The next day we chose to sit the same bait again. Anthony thought depending on what that bear saw it may just change its timing, since these bears do not get hunting pressure often if at all. It may simply not have known what it saw. We got there early(10 or so in the morning), and got comfy for the long painfully stationary day. Around 3;30 I heard her breathing change. I could hear a bear walking behind me, very close. I heard him stop, and resisted the urge to look. He huffed a little, changed course and hopped off a bit to our right and began loudly eating mushrooms, grass and berries at around 100 yards. Where he stopped was roughly 8 feet behind me. We sat quietly and watched as he worked around the area for around an hour. He finally decided the bait smelled to good to ignore, and came in. He spent 5-6 minutes walking from one side of the bait to the other(a large deadfall with a huge exposed root ball), but never offered a good shot. He stood up on 2 legs several times, and put on a real good show. It was a large, probably 250 or so pound bear. Just like that, he'd had his fill of the situation and moved off slowly. You could tell even the larger bears were always on the lookout for other bears. When he left he made an odd sighing noise(which he had done earlier and came back in). Shortly after, I saw another bear come in. My daughter moved her bow into position to draw. She waited as he fiddled with the sticks and bait. After a few moments, and knocking over all the sticks he paused. She drew back, flung and arrow. I heard the noise of an arrow hitting rib cage, and drilling a log. Unfortunately from my vantage all I could see was his head and butt at the time of the shot, so I couldn't verify placement. I asked her if she felt the hit was good, and she nodded. After that it was all downhill. Seeing so many bears so close to us, the excitement and frustration of the first day was all she could handle. Like most of us, the shivers and shakes that follow a shot took over. Being able to watch your daughter succeed on such a hard hunt is a unique experience. We bumped knuckles and tried to sit quietly for a few minutes to let him fall.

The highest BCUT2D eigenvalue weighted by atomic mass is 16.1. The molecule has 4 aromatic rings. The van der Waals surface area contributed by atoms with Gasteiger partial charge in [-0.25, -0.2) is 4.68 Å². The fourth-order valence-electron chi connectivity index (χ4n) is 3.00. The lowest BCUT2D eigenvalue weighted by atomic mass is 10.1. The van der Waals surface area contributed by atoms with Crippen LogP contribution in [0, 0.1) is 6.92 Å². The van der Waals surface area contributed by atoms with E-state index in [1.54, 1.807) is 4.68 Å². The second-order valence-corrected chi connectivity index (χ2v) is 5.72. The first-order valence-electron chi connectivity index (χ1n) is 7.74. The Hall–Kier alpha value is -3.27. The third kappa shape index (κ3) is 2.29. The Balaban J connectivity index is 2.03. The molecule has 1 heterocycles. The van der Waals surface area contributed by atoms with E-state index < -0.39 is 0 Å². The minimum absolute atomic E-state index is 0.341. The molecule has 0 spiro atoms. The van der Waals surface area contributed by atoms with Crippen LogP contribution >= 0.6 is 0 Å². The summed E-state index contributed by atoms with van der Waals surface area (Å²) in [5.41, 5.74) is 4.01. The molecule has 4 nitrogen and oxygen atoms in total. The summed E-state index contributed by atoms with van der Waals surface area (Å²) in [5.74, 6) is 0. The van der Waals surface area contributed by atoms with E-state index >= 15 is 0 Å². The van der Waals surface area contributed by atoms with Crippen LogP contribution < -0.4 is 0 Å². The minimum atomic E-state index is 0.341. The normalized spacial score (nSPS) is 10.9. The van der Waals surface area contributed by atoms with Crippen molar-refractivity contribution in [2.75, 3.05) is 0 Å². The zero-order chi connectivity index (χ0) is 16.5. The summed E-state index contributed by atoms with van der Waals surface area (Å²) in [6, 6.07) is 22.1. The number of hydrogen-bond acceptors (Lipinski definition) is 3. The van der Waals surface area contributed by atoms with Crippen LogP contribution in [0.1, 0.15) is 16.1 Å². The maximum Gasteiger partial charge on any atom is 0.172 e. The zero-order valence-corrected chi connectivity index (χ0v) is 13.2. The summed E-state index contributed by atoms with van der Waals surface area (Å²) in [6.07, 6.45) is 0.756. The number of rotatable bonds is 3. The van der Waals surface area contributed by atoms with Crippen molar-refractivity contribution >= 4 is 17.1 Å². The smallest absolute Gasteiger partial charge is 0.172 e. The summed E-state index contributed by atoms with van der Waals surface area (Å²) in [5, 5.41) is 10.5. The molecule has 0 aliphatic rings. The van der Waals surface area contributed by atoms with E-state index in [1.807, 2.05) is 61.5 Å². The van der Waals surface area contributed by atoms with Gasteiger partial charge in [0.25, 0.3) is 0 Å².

We radioed the guide, letting him know we had a bear hit. He said he was 10-15 minutes out. I walked over to see if I could find the arrow and verify hit. Upon getting to the bait, I was pretty upset. I found a broadhead lodged deep in a stick, a broken section that didn't appear to have blood on it. I'm very confident in her abilities, but stood there for a second trying to figure out how to tell her she missed. I wiggled the broadhead out of the branch and much to my relief it had hair and blood stuck on the ferrule where it was jammed in the log. The small arrow chunk I found didn't have blood but smelled strongly of the grease the guide uses on the trees around the bait. I calmed myself down and walked over to where she was sitting to let her know she did indeed hit him, and wait for the guide. He got there shortly after, and we started looking for blood. Not long(maybe 5 yards) away we found blood and started tracking. Wasn't the TV show rage blood trail, but was solid and could be followed easily in head lamps. We got around 70 yards from the bait(straight down the mountain in heavy cover), and Anthony stopped to return to the horses to get his GPS. The bear had bounced off a tree, but I was unable to find blood after that. I continued looking in the time it took Anthony to grab his GPS unit and didn't find anything. She was getting upset at that point, fearing as we all do sometimes she either made a bad hit or we wouldn't be able to find her bear. I reassured her I've often found animals that I lost blood at one point or another and not to lose hope. Anthony made it back, and shortly after we found that the trail had spun hard around the tree and went sharp left. We followed it another 50 yards or so into heavier and heavier cover. It had started to taper slightly. Then just like that we found a huge splot of coagulated blood and fat, and the blood really started flowing. I figured the 2/3 of the arrow he carried off caught something and popped it back open. We followed another 10 yards, and Anthony saw him laying just behind a small tree. She was elated to not only find her first bear and first compound kill, but also the verification she made a great shot. We were in a bad area, very very thick trees and deadfalls everywhere lots and lots of underbrush. We decided the easiest way to get him out without a pack(I left mine at camp so as not to be tempted to move all day), was to throw him on my back and start walking. Remember before when I said I was a fat flatlander in poor shape? Well, carrying that bear up a sharp incline 400 yards or so was quite the task. One that I was happy to do for her. After plenty of huffing and puffing we got back to the horses, broke him down and headed for camp.